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Old 11-04-2014, 10:40 AM   #7
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GET THE SWAY CONTROL. (I mean, really. It costs less than $100.00) We have a 22' Sport. For one reason and another that I don't want to admit publicly, our last trip, last weekend, was sans sway control. I am very happy to say that it was only about 45 miles, because I am unhappy to say that that trailer felt on the verge of chaos the whole way. We narrowly missed 25+ mph winds, thank Thor, because that would have been ugly. I would not think of towing without one again, unless ... well, I don't want to talk about it.
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Old 11-04-2014, 12:29 PM   #8
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For our setup, we do not use WD or Sway Control either. Tried two different systems....one overgunned, one light duty....and the tail always wagged the dog and felt unsafe. TV has upgraded shocks and we've taken our time testing and dialing in the system. Crosswinds, semi's (both passing us and passing them), debris in the road, even tested on a desolate road with brake controller turned off - all better than with our other setups from before. Talked to CanAm and Andersen (who are both excellent by the way) and they both said "if you have no chief complaint about your current setup after 5000 miles, we think you shouldn't change a thing".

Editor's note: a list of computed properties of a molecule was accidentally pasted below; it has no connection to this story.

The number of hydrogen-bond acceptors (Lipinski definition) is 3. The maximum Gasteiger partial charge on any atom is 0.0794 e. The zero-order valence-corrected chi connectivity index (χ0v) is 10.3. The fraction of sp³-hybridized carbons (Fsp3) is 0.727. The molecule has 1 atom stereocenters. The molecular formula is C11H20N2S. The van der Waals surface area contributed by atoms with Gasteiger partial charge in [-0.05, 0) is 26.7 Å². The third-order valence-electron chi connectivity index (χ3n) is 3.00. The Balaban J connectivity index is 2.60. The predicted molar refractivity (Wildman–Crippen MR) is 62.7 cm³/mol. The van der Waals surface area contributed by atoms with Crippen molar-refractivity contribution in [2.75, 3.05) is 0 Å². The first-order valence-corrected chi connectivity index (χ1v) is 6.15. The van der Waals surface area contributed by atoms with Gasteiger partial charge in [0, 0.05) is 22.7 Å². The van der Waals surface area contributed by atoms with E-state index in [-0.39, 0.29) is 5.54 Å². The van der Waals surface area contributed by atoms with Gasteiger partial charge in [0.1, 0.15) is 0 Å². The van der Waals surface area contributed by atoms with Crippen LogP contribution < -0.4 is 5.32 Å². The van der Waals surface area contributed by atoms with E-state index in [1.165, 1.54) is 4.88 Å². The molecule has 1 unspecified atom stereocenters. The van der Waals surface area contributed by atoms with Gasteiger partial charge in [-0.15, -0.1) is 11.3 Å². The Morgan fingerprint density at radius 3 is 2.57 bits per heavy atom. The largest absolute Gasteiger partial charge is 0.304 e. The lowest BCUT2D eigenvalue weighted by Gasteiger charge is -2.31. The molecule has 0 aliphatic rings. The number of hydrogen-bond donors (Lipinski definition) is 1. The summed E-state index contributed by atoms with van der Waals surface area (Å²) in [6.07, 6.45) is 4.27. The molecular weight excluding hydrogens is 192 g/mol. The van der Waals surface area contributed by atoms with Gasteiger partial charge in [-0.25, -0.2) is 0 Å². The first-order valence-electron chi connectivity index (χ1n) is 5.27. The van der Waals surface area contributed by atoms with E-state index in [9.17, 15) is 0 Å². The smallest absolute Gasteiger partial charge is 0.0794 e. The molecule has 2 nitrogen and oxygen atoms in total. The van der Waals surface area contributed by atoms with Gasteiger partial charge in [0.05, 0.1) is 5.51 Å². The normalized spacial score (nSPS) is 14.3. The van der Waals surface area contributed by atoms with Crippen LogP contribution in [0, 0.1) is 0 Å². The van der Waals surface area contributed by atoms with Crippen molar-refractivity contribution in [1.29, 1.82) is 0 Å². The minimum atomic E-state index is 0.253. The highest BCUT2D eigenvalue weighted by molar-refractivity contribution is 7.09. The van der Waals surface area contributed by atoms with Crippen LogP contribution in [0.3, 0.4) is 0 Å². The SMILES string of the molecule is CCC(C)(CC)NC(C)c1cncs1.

Hope that helps. And if nothing else, enjoy the pic.
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Old 11-04-2014, 12:34 PM   #9
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I mentioned this on another thread, but here goes...
People who own 17' Casita trailers use sway control, but no weight distribution.
Tongue weight is probably realistically 350-450#. A 17' Casita and 16' Airstream are the same approximate size/weight.
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Old 11-04-2014, 02:43 PM   #10
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On my Casita 17' (3500lbs) I used no WD but had a friction bar that connected from the frame of the trailer to the TV hitch. No sway issues.

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Old 11-04-2014, 03:38 PM   #11
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At the risk of getting flamed as well (and as my signature line states, I have a 3/4 ton using a equalizer hitch with 1400# load bars pulling a 2005 28' CCD International) as a scientist and engineer, I feel I should bring up the following discrepancy. Make no doubt, I am part of the herd.